“Stop walking, fatty! You’re rattling the china in the-,”
I had closed the space between Phos and I before I realized it, knowing that the window of my house looked out over a distant walking trail that was quite popular at that time of year. My hands were on his shoulders as I scrambled to pull him back.
“What- you- shhhh!” I pulled him to the side, looking down at the trail in time to see a rather familiar round faced woman look around at the house. “Jesus, if Mary even thinks that was me she’s going to shoot me.”
“Shoot you?” he gave a snort, “I’d be more worried about getting eaten if I were you.”
Mary just looked around before finally continuing on her way at a rather brisk pace, thankfully, as I shut the window and slumped my elbows on the frame. Head bowed forwards, I lifted it slight and found that both the devil and I were nearly shoulder to shoulder in the small space in the narrow hallway, his face no more than a foot from my own. The sheer sight alone of his face in that much detail sent me up against the adjacent wall (not that the smell was any less alarming, mind you).
It was the odd silence and the wide grin on his face as he just unnervingly stared at me that forced me to say something. For a lack of other things, I just motioned to the window with one hand.
“A-and what if someone would have seen you? I mean, you-you’d have been hard to explain and-,”
“Oh, quit worrying your pretty head, Lonny. No one’s going to see me. Got a sort of technique for that. I’m quick,” he grinned.
I shook my head.
“Quick, sure, but still,” I leaned down to gaze back out the window, watching the semi busy trail full of joggers, some already in garb for the night to come, at distant intervals. “I mean this window is pretty bare and I don’t think you-,” Phos was no longer standing at my side. Confused, I fell silent and began to look around. The house was silent as I strained to listen for his clacking hooves and, yet, there was nothing. I slowly made my way down the hall until I finally came to pause at the top of the stairs.
“See?” Phos yelled, suddenly standing right behind me, which caused me to tumble forwards down a few stairs, barely catching my weight on the railing. The devil laughed as he followed me down, patting me heavily on his shoulder.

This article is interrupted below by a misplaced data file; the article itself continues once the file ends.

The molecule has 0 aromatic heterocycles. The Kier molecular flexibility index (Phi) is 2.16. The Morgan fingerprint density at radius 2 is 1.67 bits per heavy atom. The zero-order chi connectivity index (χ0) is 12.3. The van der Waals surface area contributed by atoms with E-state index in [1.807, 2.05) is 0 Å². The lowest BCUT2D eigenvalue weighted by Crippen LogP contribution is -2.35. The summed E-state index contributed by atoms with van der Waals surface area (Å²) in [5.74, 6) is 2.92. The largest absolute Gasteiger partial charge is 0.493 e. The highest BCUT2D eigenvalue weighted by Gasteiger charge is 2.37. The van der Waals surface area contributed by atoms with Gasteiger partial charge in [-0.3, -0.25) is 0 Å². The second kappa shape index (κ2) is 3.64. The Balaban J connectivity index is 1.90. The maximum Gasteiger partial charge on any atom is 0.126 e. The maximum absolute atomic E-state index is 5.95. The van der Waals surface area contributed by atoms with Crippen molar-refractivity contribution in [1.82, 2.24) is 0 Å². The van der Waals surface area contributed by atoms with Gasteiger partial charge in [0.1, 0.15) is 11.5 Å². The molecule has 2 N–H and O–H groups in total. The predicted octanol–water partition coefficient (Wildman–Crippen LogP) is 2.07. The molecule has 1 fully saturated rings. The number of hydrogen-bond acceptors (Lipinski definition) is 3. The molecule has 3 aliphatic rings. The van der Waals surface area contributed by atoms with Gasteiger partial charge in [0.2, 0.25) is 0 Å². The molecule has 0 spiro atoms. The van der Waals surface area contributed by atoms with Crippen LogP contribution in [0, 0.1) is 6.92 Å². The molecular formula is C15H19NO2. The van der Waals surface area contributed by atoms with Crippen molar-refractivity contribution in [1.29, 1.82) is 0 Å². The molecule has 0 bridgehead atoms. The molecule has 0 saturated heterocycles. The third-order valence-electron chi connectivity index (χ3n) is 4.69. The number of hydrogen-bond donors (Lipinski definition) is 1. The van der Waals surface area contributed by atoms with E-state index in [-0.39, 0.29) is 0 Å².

“Oh, so you like that, do you, Lonny boy? Well, I’ll just keep that in mind.”
“Don’t have to be seen when I don’t wanna. Little perk of mine. Makes for a bit of jealousy with the others,” Phos gloated.
It was then, for the first time, his use of the word others finally soaked into my head, sending a bit of a chill down my spine.
“Others?” I asked. “There’s more of…you?”
“Of me? Well, only one of me, Lonny. Broke the mold with perfection here!” he snorted. “ But, others? Sure. I said a devil earlier didn’t I? Plural. Many. You know, I’m starting to worry about you, Lonny. Passing out can do funny things to a person’s head. Giving you the benefit of the doubt here.” He turned and walked back up the stairs, moving to the window once again to look back out of it. “Lots of us other kinds. Big ones. Small ones. Some who could fit in a bread box and others who might find the ocean a bit tight.”
“So, there’s more here? More of things like you?”
“Hmm?” he muttered, seeming lost out the window before he turned to look over his shoulder at me. “Oh, here? Not really. Few that hold out still, sure. Lots used to be here though. Lots.” He turned to look back out the window. “It’s where you get all those stories from, Lonny. Fairytales and whatnot. ”
It was the first time that my heart had left in a good way, the entire time when I heard him say that there had, indeed, been others there before. It was a revival of my beliefs, the fluffing the hope that there was something much more grand going on behind the scenes.
“So, not just things like you but, what, more like…err…dragons and werewolves…well, they were here but they left?”
“Sure, there were lots more other kinds, but yeah. They left. Wasn’t really much we could do to contend with what was going on.”
“What…what went on?”
“Outsourcing,” he answered with a disdainful tone.
I nearly laughed, but the sheer sound of the devils voice caused me to hold it back.